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Report No. 2 | February 2021

Darkness at Dawn The Myanmar Coup and Its Aftermath

On February 1, the Myanmar military, also known as the Tatmadaw, staged a coup d'état and imposed a one-year state of “emergency.” It has also jailed prominent leaders including State Counsellor Aung Sun Suu Kyi and appears to be increasingly comfortable with repressing ensuing protests using extreme force. In the process, the Tatmadaw has significantly imperiled Myanmar’s slow but steady democratic transition, created considerable complications for Western as well as regional powers, including China, and stands to also fuel the country’s ethnic conflicts. Furthermore, the power-grab sits on top of a rapid decline in democratic norms across Southeast Asia in general and portends ill for the future of democracy in the region. Western powers are unlikely to have ready instruments at hand to compel the Tatmadaw into reversing its moves. Growing China-U.S. rivalry is also likely to act as a geopolitical shield for the insular military regime which has, historically, been suspicious of Beijing.

In this edition of the DRI Monthly Report, six prominent experts and long-time specialists in Asian affairs examine the various factors that are likely to shape what would follow the February putsch. The report examines Myanmar’s internal politics, political economy, ethnic conflicts, and relations with neighboring major powers China and India, as well as ASEAN.

Table of Contents

Executive Summary
Myanmar Between Populism and Putsch
Myanmar’s Protracted Ethnic Conflicts
Myanmar’s Political Economy
Strategic Implications of the Myanmar Coup for China
India’s Interests in Myanmar
Myanmar and Democracy in Southeast Asia
The Authors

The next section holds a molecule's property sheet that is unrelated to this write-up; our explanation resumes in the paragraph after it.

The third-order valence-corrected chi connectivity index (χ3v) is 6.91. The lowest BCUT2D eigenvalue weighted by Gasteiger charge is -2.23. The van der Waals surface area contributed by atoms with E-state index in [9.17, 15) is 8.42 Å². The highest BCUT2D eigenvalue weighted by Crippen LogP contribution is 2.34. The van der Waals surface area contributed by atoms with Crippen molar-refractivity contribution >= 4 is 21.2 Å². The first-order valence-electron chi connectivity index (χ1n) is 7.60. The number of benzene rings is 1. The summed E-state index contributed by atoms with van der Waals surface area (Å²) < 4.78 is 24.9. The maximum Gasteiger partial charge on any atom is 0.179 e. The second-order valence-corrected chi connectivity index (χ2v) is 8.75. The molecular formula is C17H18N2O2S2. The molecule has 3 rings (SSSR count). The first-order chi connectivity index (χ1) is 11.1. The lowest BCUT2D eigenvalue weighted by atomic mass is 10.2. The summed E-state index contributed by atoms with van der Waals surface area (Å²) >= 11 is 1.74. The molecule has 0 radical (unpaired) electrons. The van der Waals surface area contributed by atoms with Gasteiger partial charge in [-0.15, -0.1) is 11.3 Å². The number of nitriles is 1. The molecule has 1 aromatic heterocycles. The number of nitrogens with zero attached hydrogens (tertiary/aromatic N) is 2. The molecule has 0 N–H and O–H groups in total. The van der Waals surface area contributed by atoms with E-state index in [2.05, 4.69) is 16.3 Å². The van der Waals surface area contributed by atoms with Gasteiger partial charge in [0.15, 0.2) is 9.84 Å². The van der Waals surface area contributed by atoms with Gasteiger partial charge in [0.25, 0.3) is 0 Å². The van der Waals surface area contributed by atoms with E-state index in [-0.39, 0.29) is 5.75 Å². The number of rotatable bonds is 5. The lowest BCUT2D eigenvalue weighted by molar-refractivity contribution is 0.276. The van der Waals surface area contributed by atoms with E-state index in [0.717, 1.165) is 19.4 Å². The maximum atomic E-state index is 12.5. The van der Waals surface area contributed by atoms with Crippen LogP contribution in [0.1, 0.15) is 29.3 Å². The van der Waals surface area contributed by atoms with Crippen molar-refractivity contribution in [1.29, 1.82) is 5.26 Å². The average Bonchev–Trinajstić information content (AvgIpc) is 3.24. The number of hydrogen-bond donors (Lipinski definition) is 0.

The Authors

Lee Jones

Lee Jones is a reader in international politics at Queen Mary University of London. He has published widely on the politics, political economy and international relations of Myanmar and frequently advises the U.K. government on the country. He is co-editor of The Political Economy of Southeast Asia: Politics and Markets Under Hyperglobalisation (Palgrave Macmillan, 2020) and co-author of Fractured China: How State Transformation is Shaping China’s Rise (Cambridge University Press, forthcoming 2021).

Hunter Marston

Hunter Marston is a PhD candidate in international relations at the Australian National University’s Coral Bell School of Asia-Pacific Affairs and a 2021 Nonresident WSD-Handa Fellow at Pacific Forum. In 2012 Marston was a Harold Rosenthal Fellow in International Relations in the U.S. Embassy in Myanmar. He writes regularly on U.S. foreign policy and Southeast Asia.

David Scott Mathieson

David Scott Mathieson is a research analyst, working on conflict, peace and human rights issues in Myanmar for over twenty years. From 2006 to 2016 he was Senior Researcher in the Asia Division of Human Rights Watch. He has contributed reports to the United States Institute for Peace, International Crisis Group and the Asia Foundation. He is a regular contributor to Asia Times and Mekong Review, and has contributed opinion pieces to the New York Times, The Nation, Foreign Policy, the Wall Street Journal, and The Irrawaddy.

Avinash Paliwal

Avinash Paliwal is a senior lecturer in international relations and deputy director of the South Asia Institute at the School of Oriental and African Studies, University of London. He is the author of My Enemy’s Enemy: India in Afghanistan from the Soviet Invasion to the US Withdrawal (New York: Oxford University Press, 2017).

Abhijnan Rej

Abhijnan Rej is director of research at Diplomat Risk Intelligence and security & defense editor at The Diplomat. His areas of focus include Indian and U.S. defense policies, military strategy and emerging technologies. His career has spanned academia, the corporate sector and public policy. He was previously a senior fellow in the Strategic Studies Programme at the Observer Research Foundation, New Delhi.

Sebastian Strangio

Sebastian Strangio is Southeast Asia editor at The Diplomat. His writings have appeared in leading publications including Foreign Affairs, the Los Angeles Review of Books, New York Times, and Nikkei Asian Review, among many others. He is the author of Hun Sen’s Cambodia (Yale University Press, 2014) and In the Dragon’s Shadow: Southeast Asia in the Chinese Century (Yale University Press, 2020).

Yun Sun

Yun Sun is a senior fellow and co-director of the East Asia Program and director of the China Program at the Stimson Center. Her expertise is in Chinese foreign policy, U.S.-China relations and China’s relations with neighboring countries and authoritarian regimes. From 2011 to early 2014, she was a visiting fellow at the Brookings Institution, jointly appointed by the Foreign Policy Program and the Global Development Program.